A better algorithm for solving quadratic equations is based on these observations:
then we have the identity
which allows us to calculate one root from another.
The algorithm is: use the quadratic formula to find the larger of the two solutions (the one where two like values aren’t subtracted), then use this identity to calculate the other root. Since no subtraction is involved in this second calculation, no loss of precision occurs.
Applying this algorithm to our problem, and using 10-digit floating-point arithmetic, the larger of the two solutions, as before, is x1 = −200.00000005. The other solution is then
which is accurate.
The example of the quadratic formula is quite typical of numerical problems that arise in computer calculations.
The problem is always due to subtraction of two like quantities. Multiplication, division, and addition of like quantities are not to blame.
Subtraction of like quantities amounts to loss of information.
A problem whose solutions undergo limited change upon a small change of input to to the problem, is called a well-posed problem.
If a problem is not well-posed, there is little hope of any numerical algorithm behaving any better at calculating its solutions. On the other hand, if a problem is well-posed, and an algorithm for calculating its solutions is unstable, one could say the algorithm is bad. It should always be possible to arrange for a stable algorithm to a well-posed problem—but this is where the art lies.
The traditional formulas for solving cubic and quartic equations are also unstable for the same reasons as for the quadratic.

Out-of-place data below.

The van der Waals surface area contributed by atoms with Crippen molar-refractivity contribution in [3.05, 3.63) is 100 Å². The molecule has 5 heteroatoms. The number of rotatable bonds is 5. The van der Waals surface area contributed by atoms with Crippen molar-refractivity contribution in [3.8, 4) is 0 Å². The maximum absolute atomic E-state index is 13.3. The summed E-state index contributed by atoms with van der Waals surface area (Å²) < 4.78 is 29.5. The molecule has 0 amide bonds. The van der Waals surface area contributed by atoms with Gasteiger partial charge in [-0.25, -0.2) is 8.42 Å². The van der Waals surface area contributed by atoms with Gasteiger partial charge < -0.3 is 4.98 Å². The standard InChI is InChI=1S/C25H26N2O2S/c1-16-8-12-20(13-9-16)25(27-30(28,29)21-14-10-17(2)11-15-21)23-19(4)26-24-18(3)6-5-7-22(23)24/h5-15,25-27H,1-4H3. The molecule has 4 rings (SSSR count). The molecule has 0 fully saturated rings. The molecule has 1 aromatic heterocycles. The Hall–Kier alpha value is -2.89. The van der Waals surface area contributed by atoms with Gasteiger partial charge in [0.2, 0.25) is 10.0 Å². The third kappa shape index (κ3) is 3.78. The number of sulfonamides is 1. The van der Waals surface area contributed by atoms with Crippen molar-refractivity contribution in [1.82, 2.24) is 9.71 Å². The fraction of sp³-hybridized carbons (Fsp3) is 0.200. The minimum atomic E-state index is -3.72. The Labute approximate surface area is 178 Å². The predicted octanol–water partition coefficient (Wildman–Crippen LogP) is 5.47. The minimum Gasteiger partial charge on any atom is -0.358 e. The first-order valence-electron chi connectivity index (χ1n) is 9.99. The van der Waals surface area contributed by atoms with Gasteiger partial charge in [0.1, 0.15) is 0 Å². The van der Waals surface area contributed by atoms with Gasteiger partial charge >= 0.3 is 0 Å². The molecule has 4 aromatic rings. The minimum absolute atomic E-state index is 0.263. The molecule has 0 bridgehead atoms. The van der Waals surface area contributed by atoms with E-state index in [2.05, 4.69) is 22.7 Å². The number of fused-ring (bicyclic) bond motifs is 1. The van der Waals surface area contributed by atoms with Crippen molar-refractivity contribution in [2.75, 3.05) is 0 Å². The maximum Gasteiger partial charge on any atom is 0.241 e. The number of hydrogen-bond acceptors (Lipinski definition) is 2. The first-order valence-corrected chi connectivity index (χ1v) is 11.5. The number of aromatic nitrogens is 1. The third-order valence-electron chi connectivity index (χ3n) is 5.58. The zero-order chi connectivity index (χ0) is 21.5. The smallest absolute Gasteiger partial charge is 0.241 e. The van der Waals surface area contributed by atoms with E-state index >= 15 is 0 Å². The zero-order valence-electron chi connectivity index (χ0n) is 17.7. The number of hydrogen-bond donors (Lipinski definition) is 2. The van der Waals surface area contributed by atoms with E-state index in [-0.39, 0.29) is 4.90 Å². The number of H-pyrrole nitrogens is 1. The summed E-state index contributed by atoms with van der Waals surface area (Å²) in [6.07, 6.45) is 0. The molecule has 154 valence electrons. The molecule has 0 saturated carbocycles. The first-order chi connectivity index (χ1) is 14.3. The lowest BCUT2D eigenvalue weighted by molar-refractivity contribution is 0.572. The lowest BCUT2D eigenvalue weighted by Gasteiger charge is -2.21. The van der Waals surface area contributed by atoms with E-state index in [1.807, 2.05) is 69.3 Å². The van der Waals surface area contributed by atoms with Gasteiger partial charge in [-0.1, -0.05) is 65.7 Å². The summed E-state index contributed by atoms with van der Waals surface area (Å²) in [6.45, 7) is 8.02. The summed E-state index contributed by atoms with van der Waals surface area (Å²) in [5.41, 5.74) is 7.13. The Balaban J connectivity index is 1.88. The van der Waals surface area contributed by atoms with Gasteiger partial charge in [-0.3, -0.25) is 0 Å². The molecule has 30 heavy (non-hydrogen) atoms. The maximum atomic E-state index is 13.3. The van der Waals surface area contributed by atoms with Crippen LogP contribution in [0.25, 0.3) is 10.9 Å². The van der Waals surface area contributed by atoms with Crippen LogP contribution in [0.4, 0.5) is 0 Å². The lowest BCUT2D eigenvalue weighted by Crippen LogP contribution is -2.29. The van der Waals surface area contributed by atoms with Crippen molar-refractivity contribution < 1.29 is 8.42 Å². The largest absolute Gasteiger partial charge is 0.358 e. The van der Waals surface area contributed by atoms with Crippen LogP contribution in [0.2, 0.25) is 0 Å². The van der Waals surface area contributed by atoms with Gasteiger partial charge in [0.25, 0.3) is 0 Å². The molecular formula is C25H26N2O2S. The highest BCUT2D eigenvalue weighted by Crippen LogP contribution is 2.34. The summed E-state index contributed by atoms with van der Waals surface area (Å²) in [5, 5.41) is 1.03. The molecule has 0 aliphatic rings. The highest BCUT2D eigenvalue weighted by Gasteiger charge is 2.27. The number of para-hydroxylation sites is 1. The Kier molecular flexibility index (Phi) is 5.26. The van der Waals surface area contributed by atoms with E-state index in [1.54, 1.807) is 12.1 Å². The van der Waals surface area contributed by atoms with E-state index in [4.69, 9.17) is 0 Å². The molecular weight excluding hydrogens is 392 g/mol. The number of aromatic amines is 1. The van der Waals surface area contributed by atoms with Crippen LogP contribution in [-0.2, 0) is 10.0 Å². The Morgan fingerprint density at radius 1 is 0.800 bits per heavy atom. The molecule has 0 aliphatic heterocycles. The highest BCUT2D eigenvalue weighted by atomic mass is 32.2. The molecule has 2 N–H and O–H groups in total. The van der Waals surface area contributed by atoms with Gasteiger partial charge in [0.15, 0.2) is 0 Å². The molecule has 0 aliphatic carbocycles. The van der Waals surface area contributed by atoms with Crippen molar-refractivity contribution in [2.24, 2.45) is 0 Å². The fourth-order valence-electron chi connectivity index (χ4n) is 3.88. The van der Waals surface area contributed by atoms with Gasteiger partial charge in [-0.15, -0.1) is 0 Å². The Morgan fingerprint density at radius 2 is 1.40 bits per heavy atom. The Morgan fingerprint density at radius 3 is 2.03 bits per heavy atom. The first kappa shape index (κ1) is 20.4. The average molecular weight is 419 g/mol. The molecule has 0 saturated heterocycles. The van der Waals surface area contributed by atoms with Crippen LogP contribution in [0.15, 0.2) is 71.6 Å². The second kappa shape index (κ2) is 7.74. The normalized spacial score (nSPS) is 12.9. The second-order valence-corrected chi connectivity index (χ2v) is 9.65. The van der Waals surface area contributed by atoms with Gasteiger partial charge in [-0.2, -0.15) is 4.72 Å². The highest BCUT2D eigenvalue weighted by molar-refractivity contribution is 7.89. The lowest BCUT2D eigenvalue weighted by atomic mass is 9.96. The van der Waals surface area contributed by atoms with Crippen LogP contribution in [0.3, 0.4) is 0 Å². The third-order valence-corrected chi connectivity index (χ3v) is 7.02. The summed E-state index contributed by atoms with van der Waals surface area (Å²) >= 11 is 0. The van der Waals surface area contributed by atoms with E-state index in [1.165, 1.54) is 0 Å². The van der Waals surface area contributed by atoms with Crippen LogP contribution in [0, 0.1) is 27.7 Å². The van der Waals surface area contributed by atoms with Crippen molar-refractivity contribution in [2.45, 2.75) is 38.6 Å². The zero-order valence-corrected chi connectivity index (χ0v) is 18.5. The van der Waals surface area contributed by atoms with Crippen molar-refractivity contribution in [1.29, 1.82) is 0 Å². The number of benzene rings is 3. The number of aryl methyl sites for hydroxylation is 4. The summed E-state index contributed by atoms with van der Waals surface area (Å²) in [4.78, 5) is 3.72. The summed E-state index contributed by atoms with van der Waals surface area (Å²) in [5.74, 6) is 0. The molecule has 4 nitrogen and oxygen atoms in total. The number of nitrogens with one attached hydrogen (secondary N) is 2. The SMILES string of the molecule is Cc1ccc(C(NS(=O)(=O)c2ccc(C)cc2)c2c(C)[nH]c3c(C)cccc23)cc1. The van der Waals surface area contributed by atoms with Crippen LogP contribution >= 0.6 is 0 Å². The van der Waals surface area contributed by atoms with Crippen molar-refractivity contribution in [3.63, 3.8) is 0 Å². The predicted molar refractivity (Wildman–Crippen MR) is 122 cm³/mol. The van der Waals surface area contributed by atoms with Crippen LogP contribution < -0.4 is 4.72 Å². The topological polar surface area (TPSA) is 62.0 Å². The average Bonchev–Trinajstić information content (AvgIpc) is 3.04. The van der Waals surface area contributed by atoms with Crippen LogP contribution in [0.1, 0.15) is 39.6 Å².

This venerable method for solving systems of linear equations, as taught in high school algebra courses, is quite unstable numerically. It is unstable even for systems which themselves are quiter stable
The instability is a result of subtractions of terms of similar size in the algorithm. The field of study called numerical linear algebra is largely concerned with finding better algorithms for solving linear problems.
The decomposition of a square matrix into eigenvalues and eigenvectors is worse than the previous examples. In general, the problem itself is awfully unstable. (There are classes of matrices for which it is stable.) There is nothing that a numerical algorithm can do to help this.
Every time I have seen this messy fact came up, someone was doing an eigenanalysis where it was quite uncalled for. For example, a simple iteration will give the largest eigenvalue; often that is all that is needed.
The calculus process of differentiation involves a subtraction of numbers that are by nature almost the same. This is a lot of trouble in numerical calculations.
The obvious view of solving differential equations, is one of integrating a differential expression; the usual approach is to try to get an adequate result a step size large enough that the loss of significance in the differences begins to dominate. More often, practitioners rely on dumb luck.
Note that the inverse process, integration, does not suffer from this…often re-writing the problem in terms of integrals provides an attractive alternative algorithm.
This is a nice example of the dictum: an instability is a stability in reverse.